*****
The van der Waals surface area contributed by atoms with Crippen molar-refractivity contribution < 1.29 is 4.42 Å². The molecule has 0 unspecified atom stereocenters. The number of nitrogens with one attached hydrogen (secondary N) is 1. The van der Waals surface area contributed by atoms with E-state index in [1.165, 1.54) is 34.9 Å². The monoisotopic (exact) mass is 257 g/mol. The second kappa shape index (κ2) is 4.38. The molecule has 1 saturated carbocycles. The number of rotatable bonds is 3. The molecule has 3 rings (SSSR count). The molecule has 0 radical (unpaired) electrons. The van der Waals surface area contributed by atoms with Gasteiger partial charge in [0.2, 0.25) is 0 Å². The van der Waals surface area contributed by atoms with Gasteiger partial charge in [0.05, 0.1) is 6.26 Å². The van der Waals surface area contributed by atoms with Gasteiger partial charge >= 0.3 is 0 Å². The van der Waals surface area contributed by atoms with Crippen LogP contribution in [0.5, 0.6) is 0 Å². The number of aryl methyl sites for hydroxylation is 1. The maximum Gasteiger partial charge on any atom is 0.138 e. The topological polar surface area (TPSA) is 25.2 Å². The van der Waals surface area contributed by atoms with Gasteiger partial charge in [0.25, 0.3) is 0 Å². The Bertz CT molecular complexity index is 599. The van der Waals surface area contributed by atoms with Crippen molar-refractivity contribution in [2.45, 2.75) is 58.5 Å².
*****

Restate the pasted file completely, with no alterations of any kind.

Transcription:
The van der Waals surface area contributed by atoms with Crippen molar-refractivity contribution < 1.29 is 4.42 Å². The molecule has 0 unspecified atom stereocenters. The number of nitrogens with one attached hydrogen (secondary N) is 1. The van der Waals surface area contributed by atoms with E-state index in [1.165, 1.54) is 34.9 Å². The monoisotopic (exact) mass is 257 g/mol. The second kappa shape index (κ2) is 4.38. The molecule has 1 saturated carbocycles. The number of rotatable bonds is 3. The molecule has 3 rings (SSSR count). The molecule has 0 radical (unpaired) electrons. The van der Waals surface area contributed by atoms with Gasteiger partial charge in [0.2, 0.25) is 0 Å². The van der Waals surface area contributed by atoms with Gasteiger partial charge in [0.05, 0.1) is 6.26 Å². The van der Waals surface area contributed by atoms with Gasteiger partial charge >= 0.3 is 0 Å². The van der Waals surface area contributed by atoms with Crippen LogP contribution in [0.5, 0.6) is 0 Å². The number of aryl methyl sites for hydroxylation is 1. The maximum Gasteiger partial charge on any atom is 0.138 e. The topological polar surface area (TPSA) is 25.2 Å². The van der Waals surface area contributed by atoms with Gasteiger partial charge in [0.25, 0.3) is 0 Å². The Bertz CT molecular complexity index is 599. The van der Waals surface area contributed by atoms with Crippen molar-refractivity contribution in [2.45, 2.75) is 58.5 Å².